December 17, 2013
We post our bi-weekly bulletin to keep you up to date on disability-related resources, news, and other items of interest. Make sure to also check our "News" section to find significant updates from previous bulletins that are still relevant. This information is being provided solely for non-commercial, nonprofit educational purposes, including news reporting and research. It is not intended for commercial purposes. Further, we understand that our readers generally read the articles and information online, at the Web sites provided in the hypertext links, rather than relying solely on our synopses or copies. We are not responsible for the accessibility or the content of other Web sites. Please be aware that some links provided are time sensitive, and may become inactive at any time.
We include links to articles, editorials and opinion pieces, press releases, and other materials that represent diverse perspectives. Inclusion does not imply endorsement of any products, services, sources, information, or opinions expressed in these materials.
In October 2013, the employment rate of people 16-64 years of age was 26.9% for persons with disabilities compared with 70.7% for persons without a disability. The gap between the employment rate of persons of 16-64 years of age with and without disabilities was 43.8%, not seasonally adjusted.
Observing the 50th Anniversary of Developmental Disability Act and National Disability Employment Awareness Month
Recently, the White House hosted a celebration for the 50th Anniversary of the Developmental Disabilities Assistance and Bill of Rights Act (DD Act), originally signed into law by President Kennedy in 1963 as the Mental Retardation Facilities and Community Mental Health Centers Construction Act of 1963. The event marked a unique opportunity for the intellectual and developmental disabilities (ID/DD) community to celebrate the accomplishments of the past, examine current challenges, and look ahead to the future of disability policy. Speakers from the Obama Administration and representatives from several disability organizations were featured.
November 13, in honor of October’s National Disability Employment Awareness Month, the White House hosted 20 juniors and seniors with disabilities from five Washington, DC area high schools – the Chelsea School (Hyattsville, MD), Cardozo Education Campus (Washington, DC), Eleanor Roosevelt High School (Prince George’s County, MD), Falls Church High School (Fairfax County, VA), and the Model Secondary School for the Deaf (Washington, DC). The day-long event in the Indian Treaty Room of the Eisenhower Executive Office Building included panel discussions on career choices and soft skills necessary for workplace success, along with an opportunity to tour the White House and partake in a mentoring lunch session with visiting panelists.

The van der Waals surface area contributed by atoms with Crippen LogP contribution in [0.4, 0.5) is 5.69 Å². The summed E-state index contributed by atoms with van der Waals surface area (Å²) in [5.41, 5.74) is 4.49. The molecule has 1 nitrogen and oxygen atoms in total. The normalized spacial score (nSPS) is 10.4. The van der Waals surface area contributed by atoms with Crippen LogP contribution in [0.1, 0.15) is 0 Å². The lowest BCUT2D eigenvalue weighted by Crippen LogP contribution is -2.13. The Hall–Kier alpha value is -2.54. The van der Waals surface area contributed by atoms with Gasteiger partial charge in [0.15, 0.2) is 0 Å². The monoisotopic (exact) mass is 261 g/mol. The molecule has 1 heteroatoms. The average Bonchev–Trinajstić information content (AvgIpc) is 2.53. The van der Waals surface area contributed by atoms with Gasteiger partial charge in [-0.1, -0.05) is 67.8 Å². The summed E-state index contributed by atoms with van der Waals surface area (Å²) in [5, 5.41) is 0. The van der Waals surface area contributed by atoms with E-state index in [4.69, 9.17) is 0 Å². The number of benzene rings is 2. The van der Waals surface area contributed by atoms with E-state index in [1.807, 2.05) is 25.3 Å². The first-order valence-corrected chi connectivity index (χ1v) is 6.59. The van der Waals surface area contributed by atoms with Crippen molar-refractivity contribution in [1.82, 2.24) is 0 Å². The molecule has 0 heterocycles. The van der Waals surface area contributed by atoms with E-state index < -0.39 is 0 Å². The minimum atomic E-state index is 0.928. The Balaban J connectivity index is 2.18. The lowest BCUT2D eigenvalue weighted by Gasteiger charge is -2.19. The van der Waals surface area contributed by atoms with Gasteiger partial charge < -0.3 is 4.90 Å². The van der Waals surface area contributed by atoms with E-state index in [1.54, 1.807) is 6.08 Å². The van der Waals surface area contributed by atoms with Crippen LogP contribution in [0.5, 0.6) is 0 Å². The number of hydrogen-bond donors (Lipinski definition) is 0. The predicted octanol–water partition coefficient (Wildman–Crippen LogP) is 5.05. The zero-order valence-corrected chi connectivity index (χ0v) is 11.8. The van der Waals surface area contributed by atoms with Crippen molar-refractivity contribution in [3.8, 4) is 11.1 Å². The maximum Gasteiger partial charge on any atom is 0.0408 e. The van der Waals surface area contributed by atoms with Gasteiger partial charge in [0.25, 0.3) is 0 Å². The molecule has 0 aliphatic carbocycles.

Thursday, November 21, 2013, the U.S. Senate Foreign Relations Committee held the second of two hearings on the Disability Treaty. Advocates representing the broad and diverse coalition in favor of the treaty were present at the hearing to show their support. A highlight of the event was the delivery to the committee of a petition with over 67,000 signatures from across the country calling for ratification. This number continues to grow. If you are interested in adding your name, please follow this link: www.disabilitytreaty.org.
The Federal Communications Commission (FCC) Issues Video Programming Rule Requiring Device Accessibility
The Federal Communications Commission recently issued a rule requiring video equipment manufacturers and producers of connect software to ensure that video programming navigation devices are more easily accessed by individuals who are blind or visually impaired, deaf or hard of hearing. The regulations include devices used for over-the-top streaming to televisions, including game consoles and set-top boxes, as well as tablets and other mobile devices.